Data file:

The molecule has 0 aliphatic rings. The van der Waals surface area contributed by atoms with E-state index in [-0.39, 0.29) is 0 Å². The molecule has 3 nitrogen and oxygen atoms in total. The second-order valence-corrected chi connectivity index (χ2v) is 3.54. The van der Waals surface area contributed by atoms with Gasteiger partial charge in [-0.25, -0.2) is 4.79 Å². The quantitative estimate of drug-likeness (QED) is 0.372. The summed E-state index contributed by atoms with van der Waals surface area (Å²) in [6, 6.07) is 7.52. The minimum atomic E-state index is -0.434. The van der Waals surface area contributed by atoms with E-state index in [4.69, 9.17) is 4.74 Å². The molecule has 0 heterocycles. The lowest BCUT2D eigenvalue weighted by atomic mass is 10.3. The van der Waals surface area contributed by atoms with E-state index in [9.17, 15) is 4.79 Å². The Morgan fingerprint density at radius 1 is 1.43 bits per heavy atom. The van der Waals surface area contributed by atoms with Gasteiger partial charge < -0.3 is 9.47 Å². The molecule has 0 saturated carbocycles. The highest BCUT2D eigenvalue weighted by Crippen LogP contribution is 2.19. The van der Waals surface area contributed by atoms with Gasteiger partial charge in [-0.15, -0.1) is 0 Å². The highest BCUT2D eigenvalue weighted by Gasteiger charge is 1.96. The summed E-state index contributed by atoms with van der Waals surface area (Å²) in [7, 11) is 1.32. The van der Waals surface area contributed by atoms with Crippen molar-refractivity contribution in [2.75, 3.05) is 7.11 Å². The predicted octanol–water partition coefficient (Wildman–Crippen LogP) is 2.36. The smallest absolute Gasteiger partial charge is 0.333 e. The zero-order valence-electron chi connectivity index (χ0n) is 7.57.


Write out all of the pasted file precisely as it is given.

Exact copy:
The molecule has 0 aliphatic rings. The van der Waals surface area contributed by atoms with E-state index in [-0.39, 0.29) is 0 Å². The molecule has 3 nitrogen and oxygen atoms in total. The second-order valence-corrected chi connectivity index (χ2v) is 3.54. The van der Waals surface area contributed by atoms with Gasteiger partial charge in [-0.25, -0.2) is 4.79 Å². The quantitative estimate of drug-likeness (QED) is 0.372. The summed E-state index contributed by atoms with van der Waals surface area (Å²) in [6, 6.07) is 7.52. The minimum atomic E-state index is -0.434. The van der Waals surface area contributed by atoms with E-state index in [4.69, 9.17) is 4.74 Å². The molecule has 0 heterocycles. The lowest BCUT2D eigenvalue weighted by atomic mass is 10.3. The van der Waals surface area contributed by atoms with E-state index in [9.17, 15) is 4.79 Å². The Morgan fingerprint density at radius 1 is 1.43 bits per heavy atom. The van der Waals surface area contributed by atoms with Gasteiger partial charge < -0.3 is 9.47 Å². The molecule has 0 saturated carbocycles. The highest BCUT2D eigenvalue weighted by Crippen LogP contribution is 2.19. The van der Waals surface area contributed by atoms with Gasteiger partial charge in [-0.15, -0.1) is 0 Å². The highest BCUT2D eigenvalue weighted by Gasteiger charge is 1.96. The summed E-state index contributed by atoms with van der Waals surface area (Å²) in [7, 11) is 1.32. The van der Waals surface area contributed by atoms with Crippen molar-refractivity contribution in [2.75, 3.05) is 7.11 Å². The predicted octanol–water partition coefficient (Wildman–Crippen LogP) is 2.36. The smallest absolute Gasteiger partial charge is 0.333 e. The zero-order valence-electron chi connectivity index (χ0n) is 7.57.